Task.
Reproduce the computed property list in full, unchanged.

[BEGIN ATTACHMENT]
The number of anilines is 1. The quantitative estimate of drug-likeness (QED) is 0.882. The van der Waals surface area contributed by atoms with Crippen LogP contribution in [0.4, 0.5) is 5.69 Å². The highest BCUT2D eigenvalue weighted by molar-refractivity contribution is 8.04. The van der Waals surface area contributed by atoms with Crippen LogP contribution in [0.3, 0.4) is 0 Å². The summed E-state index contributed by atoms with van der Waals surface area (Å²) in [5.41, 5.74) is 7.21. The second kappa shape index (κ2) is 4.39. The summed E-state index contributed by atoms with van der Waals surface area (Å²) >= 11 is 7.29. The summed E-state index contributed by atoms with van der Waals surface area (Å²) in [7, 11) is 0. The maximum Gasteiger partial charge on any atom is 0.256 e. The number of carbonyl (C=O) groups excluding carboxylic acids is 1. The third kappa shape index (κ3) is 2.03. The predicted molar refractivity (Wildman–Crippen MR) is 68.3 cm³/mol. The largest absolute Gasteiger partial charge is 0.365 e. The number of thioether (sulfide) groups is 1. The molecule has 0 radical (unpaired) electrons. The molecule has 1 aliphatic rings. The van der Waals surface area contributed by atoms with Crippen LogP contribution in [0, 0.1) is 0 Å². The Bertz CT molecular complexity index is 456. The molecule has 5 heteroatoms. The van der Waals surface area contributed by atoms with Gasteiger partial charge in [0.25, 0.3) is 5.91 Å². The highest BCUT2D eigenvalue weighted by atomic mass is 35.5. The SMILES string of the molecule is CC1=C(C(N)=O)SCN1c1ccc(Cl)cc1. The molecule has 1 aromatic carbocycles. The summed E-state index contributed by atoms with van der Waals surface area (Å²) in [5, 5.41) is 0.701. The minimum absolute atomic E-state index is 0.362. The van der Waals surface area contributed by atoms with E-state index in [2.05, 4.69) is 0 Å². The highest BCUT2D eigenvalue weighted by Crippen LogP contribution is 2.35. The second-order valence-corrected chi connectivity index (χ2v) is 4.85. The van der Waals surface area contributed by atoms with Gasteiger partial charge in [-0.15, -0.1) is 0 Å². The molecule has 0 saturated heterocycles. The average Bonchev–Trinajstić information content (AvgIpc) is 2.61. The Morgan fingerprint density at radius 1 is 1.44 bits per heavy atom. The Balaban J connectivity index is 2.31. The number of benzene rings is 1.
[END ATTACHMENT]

The number of anilines is 1. The quantitative estimate of drug-likeness (QED) is 0.882. The van der Waals surface area contributed by atoms with Crippen LogP contribution in [0.4, 0.5) is 5.69 Å². The highest BCUT2D eigenvalue weighted by molar-refractivity contribution is 8.04. The van der Waals surface area contributed by atoms with Crippen LogP contribution in [0.3, 0.4) is 0 Å². The summed E-state index contributed by atoms with van der Waals surface area (Å²) in [5.41, 5.74) is 7.21. The second kappa shape index (κ2) is 4.39. The summed E-state index contributed by atoms with van der Waals surface area (Å²) >= 11 is 7.29. The summed E-state index contributed by atoms with van der Waals surface area (Å²) in [7, 11) is 0. The maximum Gasteiger partial charge on any atom is 0.256 e. The number of carbonyl (C=O) groups excluding carboxylic acids is 1. The third kappa shape index (κ3) is 2.03. The predicted molar refractivity (Wildman–Crippen MR) is 68.3 cm³/mol. The largest absolute Gasteiger partial charge is 0.365 e. The number of thioether (sulfide) groups is 1. The molecule has 0 radical (unpaired) electrons. The molecule has 1 aliphatic rings. The van der Waals surface area contributed by atoms with Crippen LogP contribution in [0, 0.1) is 0 Å². The Bertz CT molecular complexity index is 456. The molecule has 5 heteroatoms. The van der Waals surface area contributed by atoms with Gasteiger partial charge in [0.25, 0.3) is 5.91 Å². The highest BCUT2D eigenvalue weighted by atomic mass is 35.5. The SMILES string of the molecule is CC1=C(C(N)=O)SCN1c1ccc(Cl)cc1. The molecule has 1 aromatic carbocycles. The summed E-state index contributed by atoms with van der Waals surface area (Å²) in [5, 5.41) is 0.701. The minimum absolute atomic E-state index is 0.362. The van der Waals surface area contributed by atoms with E-state index in [2.05, 4.69) is 0 Å². The highest BCUT2D eigenvalue weighted by Crippen LogP contribution is 2.35. The second-order valence-corrected chi connectivity index (χ2v) is 4.85. The van der Waals surface area contributed by atoms with Gasteiger partial charge in [-0.15, -0.1) is 0 Å². The molecule has 0 saturated heterocycles. The average Bonchev–Trinajstić information content (AvgIpc) is 2.61. The Morgan fingerprint density at radius 1 is 1.44 bits per heavy atom. The Balaban J connectivity index is 2.31. The number of benzene rings is 1.